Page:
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Romeo and Juliet
THIS thrilling new production of Romeo and Juliet shows how during lockdown necessity can spawn invention and take us into a reimagined future for theatre.
Shakespeare’s words are only one facet of an innovative and hugely daring work that embraces a team of actors, a continuous nerve-rattling score, an intimacy that only the camera can provide and a narrative worthy of the ancient Greeks.
The play is chopped to a mere 95 minutes, but what it loses of Shakespeare’s human analysis, it gains as a simple exposition of the nature of life itself.
Directed by the impressive Simon Godwin, this production is not about the evils of society, nor the heartache of young and passionate love. Rather, it takes us speedily and concisely through a story in which the characters are powerless to shape their destiny and in which anarchic fate takes them where it will. It’s terrifying but hugely believable.
The team of actors are splendid, presenting themselves as an ordinary bunch of jobbing performers, with just a subtle hint that romance is already on the cards between he who plays Romeo and she who plays Juliet.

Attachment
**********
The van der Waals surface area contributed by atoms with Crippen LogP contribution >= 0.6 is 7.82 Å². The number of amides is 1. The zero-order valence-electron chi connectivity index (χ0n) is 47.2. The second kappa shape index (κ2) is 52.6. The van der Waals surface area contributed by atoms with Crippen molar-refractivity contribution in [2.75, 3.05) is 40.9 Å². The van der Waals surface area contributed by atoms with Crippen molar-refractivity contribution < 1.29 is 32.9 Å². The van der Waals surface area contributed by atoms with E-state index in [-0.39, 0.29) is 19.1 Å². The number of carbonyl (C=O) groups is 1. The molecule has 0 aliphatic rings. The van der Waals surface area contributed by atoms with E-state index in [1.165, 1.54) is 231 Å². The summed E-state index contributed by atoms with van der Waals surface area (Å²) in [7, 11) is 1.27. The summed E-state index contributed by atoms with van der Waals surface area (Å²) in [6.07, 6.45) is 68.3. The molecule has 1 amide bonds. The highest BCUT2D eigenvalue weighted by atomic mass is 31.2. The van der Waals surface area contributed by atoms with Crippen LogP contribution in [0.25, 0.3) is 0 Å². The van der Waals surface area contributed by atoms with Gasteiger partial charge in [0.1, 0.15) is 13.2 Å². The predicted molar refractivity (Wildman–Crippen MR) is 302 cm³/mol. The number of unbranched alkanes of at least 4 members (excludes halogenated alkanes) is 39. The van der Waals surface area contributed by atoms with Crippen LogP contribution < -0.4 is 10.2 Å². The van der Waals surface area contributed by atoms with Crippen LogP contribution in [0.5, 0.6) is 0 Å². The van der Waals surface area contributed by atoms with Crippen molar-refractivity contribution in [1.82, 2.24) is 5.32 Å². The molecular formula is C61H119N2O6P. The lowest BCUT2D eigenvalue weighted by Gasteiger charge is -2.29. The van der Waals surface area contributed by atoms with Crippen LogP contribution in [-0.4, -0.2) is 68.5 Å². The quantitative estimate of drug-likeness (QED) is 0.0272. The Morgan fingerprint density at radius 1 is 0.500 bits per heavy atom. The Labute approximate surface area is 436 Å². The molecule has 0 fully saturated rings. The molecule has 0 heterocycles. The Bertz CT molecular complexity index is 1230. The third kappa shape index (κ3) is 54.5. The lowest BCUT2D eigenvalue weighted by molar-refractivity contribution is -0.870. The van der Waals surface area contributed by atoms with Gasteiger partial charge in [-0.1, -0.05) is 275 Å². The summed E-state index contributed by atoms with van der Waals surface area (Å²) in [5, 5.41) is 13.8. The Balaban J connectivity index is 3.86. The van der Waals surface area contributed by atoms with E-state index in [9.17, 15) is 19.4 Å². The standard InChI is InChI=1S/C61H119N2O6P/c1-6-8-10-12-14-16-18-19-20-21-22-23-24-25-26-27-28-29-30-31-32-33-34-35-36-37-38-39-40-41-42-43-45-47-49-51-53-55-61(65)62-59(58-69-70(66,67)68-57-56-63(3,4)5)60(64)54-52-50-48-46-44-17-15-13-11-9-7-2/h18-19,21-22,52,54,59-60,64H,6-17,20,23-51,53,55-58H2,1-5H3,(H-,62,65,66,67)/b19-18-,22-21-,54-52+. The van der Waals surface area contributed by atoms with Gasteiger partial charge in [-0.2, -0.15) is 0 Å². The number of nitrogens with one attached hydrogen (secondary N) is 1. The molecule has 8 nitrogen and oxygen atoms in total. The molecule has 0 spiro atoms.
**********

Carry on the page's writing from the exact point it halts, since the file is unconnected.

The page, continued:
Declamatory delivery is out, with the characters speaking intimately to each other as though no audience is present except for the most poignant and tragic moments, when other players lurk in the shadows and solemnly watch.
Tim Siddell’s camerawork is a revelation, taking us at all angles into the most private of exchanges, while Michael Bruce’s ceaseless soundtrack evolves from a discordant, threatening whisper to operatic dirges and weeping violins where the poetry soars.
Adrian Lester as the Prince commands the only voice of reason in the play, while Josh O’Connor and a boldly Irish-accented Jessie Buckley as the star-crossed lovers open their bleeding hearts for all to see.
These are two exquisite performances, wonderfully enhanced by those of Lucien Msamati as Friar Laurence, Fisayo Akinade as a gay Mercutio and Deborah Findlay as a bravely naturalistic Nurse while, as Lady Capulet, Tamsin Greig is starkly unfeeling and imperious.
The whole has a dream-like quality, its violence raw and deadly, its events shockingly and irrationally forming a coherent whole.
This is a production for new audiences and, while purists may miss a reverence for Shakespeare’s full text, it shows us the infinite potential for artistic endeavour in a brave new world where technology and actors work in harmony.
Available on Sky Arts.
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